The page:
It’s been fifteen years since I was taken in an attempt by my father to have me deprogrammed. Since my arrest by the police was just a means of getting me into the hands of the deprogrammers, I thought that the process of prosecution would end that day. However, I was wrong. They actually had planned to follow through with the process, take me to court, find me guilty and put me on probation where I would be under the covering of the state-needing to get a job, not go outside of Chattanooga, live with my parents, thus not be able to return to the community. Since the deprogramming is usually accomplished in three days, they had a trial date set for me a few days after I was taken. But since I was not deprogrammed but still held in Alabama, they said I was sick and put another day for my case. That time I was also still not deprogrammed, so they said I was undergoing psychiatric treatment in a hospital and again set a new date for the trial.

But the third time, I had already returned to the community, so they proceeded with the hearing with me not present. The court found me guilty and sent a warrant for my arrest to the Vermont state police. Some brothers from the community had actually gone to all three hearings and witnessed the lies that were said about the whole affair. Since I was being falsely accused and sought after by the police, it was impossible to let my family know where I was. We hired an attorney in Chattanooga to look into the court record to try to expose the injustice that had happened to me in the court. We discovered one court order for a continuance of my case on which the presiding judge had scribbled a note to another judge saying, “. . . Doug, this is the case of Detective Westbrooks’ daughter that I told you about. He is having her deprogrammed in Alabama and she won’t be here for the hearing.” Upon finding out this information, one of the leaders in the community went to one of the judges involved and confronted him with the conspiracy we had uncovered. Once the judge knew that we really knew what had happened, he ordered the court record expunged and the records destroyed.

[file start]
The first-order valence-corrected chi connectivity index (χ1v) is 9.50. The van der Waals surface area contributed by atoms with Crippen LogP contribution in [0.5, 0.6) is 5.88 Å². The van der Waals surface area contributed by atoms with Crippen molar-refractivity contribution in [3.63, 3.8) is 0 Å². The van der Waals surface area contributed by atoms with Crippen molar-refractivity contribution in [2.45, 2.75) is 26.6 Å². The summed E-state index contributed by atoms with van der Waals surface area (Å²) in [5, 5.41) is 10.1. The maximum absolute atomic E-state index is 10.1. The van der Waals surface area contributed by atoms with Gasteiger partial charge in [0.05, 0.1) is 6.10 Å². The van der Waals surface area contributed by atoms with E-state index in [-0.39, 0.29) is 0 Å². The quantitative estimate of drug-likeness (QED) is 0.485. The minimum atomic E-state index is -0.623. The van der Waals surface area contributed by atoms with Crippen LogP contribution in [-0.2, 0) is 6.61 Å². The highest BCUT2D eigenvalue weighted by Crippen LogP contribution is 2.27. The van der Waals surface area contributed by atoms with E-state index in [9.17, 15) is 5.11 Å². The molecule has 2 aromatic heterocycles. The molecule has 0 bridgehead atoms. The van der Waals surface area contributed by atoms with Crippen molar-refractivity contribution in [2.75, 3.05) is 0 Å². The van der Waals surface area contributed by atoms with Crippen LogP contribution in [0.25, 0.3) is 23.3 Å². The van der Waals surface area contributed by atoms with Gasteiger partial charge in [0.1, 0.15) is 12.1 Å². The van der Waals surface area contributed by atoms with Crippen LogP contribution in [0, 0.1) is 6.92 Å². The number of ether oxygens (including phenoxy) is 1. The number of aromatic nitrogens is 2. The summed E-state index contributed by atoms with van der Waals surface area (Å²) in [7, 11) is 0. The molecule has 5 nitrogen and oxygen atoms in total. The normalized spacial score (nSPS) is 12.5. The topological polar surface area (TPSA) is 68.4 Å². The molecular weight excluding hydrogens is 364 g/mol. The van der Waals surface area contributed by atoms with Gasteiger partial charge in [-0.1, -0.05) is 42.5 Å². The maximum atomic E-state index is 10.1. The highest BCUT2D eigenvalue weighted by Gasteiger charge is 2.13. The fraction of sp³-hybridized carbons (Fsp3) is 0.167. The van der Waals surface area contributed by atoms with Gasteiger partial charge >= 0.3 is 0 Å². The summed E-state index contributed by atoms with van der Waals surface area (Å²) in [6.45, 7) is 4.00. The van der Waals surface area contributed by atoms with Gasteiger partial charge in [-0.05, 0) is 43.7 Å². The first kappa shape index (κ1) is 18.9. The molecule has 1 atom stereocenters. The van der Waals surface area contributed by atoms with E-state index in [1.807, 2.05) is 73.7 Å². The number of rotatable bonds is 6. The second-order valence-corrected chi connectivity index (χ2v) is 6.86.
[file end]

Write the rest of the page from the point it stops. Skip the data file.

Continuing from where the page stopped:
By this time I was living in one of the communities in Germany. Once my name was cleared, I was able to communicate with my family again, and this made me very happy. However, my father’s attitude toward the community never changed. Because of this, I could never fully be restored to him. Although I was able to tell him on the phone that I forgave him shortly before his death three years ago, I never saw him after the deprogramming in Alabama.